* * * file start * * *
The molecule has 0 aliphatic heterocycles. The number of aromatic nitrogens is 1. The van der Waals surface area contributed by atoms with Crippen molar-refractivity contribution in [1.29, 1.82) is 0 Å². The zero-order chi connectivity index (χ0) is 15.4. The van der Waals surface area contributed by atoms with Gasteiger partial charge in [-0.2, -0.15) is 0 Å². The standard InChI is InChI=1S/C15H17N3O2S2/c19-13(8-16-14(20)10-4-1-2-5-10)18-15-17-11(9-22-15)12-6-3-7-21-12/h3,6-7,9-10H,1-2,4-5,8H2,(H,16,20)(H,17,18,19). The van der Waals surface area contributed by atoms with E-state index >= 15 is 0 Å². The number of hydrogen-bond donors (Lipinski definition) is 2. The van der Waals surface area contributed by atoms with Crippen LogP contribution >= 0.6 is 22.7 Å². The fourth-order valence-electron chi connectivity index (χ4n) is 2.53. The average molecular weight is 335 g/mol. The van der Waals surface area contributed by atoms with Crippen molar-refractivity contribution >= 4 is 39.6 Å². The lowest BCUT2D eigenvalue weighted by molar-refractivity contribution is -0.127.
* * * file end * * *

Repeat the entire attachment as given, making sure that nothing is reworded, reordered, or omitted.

The molecule has 0 aliphatic heterocycles. The number of aromatic nitrogens is 1. The van der Waals surface area contributed by atoms with Crippen molar-refractivity contribution in [1.29, 1.82) is 0 Å². The zero-order chi connectivity index (χ0) is 15.4. The van der Waals surface area contributed by atoms with Gasteiger partial charge in [-0.2, -0.15) is 0 Å². The standard InChI is InChI=1S/C15H17N3O2S2/c19-13(8-16-14(20)10-4-1-2-5-10)18-15-17-11(9-22-15)12-6-3-7-21-12/h3,6-7,9-10H,1-2,4-5,8H2,(H,16,20)(H,17,18,19). The van der Waals surface area contributed by atoms with E-state index >= 15 is 0 Å². The number of hydrogen-bond donors (Lipinski definition) is 2. The van der Waals surface area contributed by atoms with Crippen LogP contribution >= 0.6 is 22.7 Å². The fourth-order valence-electron chi connectivity index (χ4n) is 2.53. The average molecular weight is 335 g/mol. The van der Waals surface area contributed by atoms with Crippen molar-refractivity contribution >= 4 is 39.6 Å². The lowest BCUT2D eigenvalue weighted by molar-refractivity contribution is -0.127.